The Aeroscreen, which will be introduced for the start of the 2020 IndyCar season, utilizes a titanium frame similar in shape to F1’s Halo, but holding a polycarbonate laminated screen.
According to five-time IndyCar champion Dixon, the framework is out of the sightline of the drivers as they look around and ahead on banked ovals.
He told Motorsport.com: “There was this myth to start with that the Halo wasn’t going to work on the ovals. But then a few of us asked, ‘Has anybody actually tried it’. ‘Oh no’. So then we went and tried [the regular Halo], and I was like, ‘It’s not a problem at all.
“But then there was an issue of how it would be fitted to the current car. We’d have to go through a lot of modifications, probably having to do a whole new chassis, and I think the timing wasn’t correct with their five-year plan.
“I think the Red Bull Technology one ticks a lot more boxes. I’ve been involved in that a fair bit. How an F1 team works the process is pretty amazing, the things that they covered, all the improvements that IndyCar wants.
“It started with what IndyCar did with PPG and the technology they use for the screen itself is going to cross over. I think it covers a much bigger window, I think it’s good. I think it’s maybe where the Halo needs to go.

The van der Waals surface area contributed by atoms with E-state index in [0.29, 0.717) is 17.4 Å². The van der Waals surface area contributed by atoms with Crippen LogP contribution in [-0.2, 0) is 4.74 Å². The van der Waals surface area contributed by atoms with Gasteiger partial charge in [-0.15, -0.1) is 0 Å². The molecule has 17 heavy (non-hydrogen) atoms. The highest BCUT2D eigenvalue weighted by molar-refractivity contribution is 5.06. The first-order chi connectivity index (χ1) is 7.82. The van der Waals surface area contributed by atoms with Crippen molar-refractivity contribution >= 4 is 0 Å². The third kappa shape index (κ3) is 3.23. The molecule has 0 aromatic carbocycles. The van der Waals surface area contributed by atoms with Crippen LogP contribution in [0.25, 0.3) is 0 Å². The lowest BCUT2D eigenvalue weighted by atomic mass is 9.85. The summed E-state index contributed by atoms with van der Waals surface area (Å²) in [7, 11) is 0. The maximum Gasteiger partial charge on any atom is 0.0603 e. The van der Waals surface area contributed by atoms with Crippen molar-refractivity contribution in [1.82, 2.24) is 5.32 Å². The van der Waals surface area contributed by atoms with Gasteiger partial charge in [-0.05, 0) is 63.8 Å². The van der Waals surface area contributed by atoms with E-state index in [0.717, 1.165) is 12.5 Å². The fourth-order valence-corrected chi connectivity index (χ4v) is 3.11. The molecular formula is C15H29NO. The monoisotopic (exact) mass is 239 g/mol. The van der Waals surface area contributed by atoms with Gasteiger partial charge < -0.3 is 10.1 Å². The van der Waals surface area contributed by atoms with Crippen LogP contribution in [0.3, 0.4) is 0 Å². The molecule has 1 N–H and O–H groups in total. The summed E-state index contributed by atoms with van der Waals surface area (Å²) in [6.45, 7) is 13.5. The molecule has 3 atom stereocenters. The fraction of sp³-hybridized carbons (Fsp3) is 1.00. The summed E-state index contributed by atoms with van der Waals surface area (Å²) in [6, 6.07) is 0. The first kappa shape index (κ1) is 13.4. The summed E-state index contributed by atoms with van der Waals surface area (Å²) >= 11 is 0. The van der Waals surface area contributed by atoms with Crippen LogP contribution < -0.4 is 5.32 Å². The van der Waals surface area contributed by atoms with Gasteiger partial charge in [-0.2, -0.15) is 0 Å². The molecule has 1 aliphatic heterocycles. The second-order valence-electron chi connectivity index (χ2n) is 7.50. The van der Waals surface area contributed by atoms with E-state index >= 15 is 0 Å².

“Aesthetically everyone is going to have their opinions, but safety-wise it’s a big step forward.”
Asked if he felt the Aeroscreen was overdue, Dixon stated: “Probably for us, yeah. But again I think to do it correctly, you need to do it right the first time. I think the Halo was drawn up pretty quickly and I think they’ll see an updated version fairly soon.
“I think it’s cool to see Red Bull working their capacity when there’s really no gain for them. They had that vision [started in F1 as an alternative to Halo] and that’s what they wanted. They think it’s more safe and this was their avenue to start it again. I respect that, it’s pretty cool.”
Dixon, now in his 19th year of Indy car racing, has been intrinsic to the NTT IndyCar Series’ work to improve cockpit protection.
“I did all the simulator testing and then I did the Phoenix test. I think Josef [Newgarden] is the only other guy that drove it, at Indianapolis. There’s been no road course testing yet, but I think that’s due to start at the end of July.
“I think they actually have their first piece ready, and it’s nice. The current ‘shark fin’ AFP device utilizes those [mounting] points already, so it’s an easy attachment.”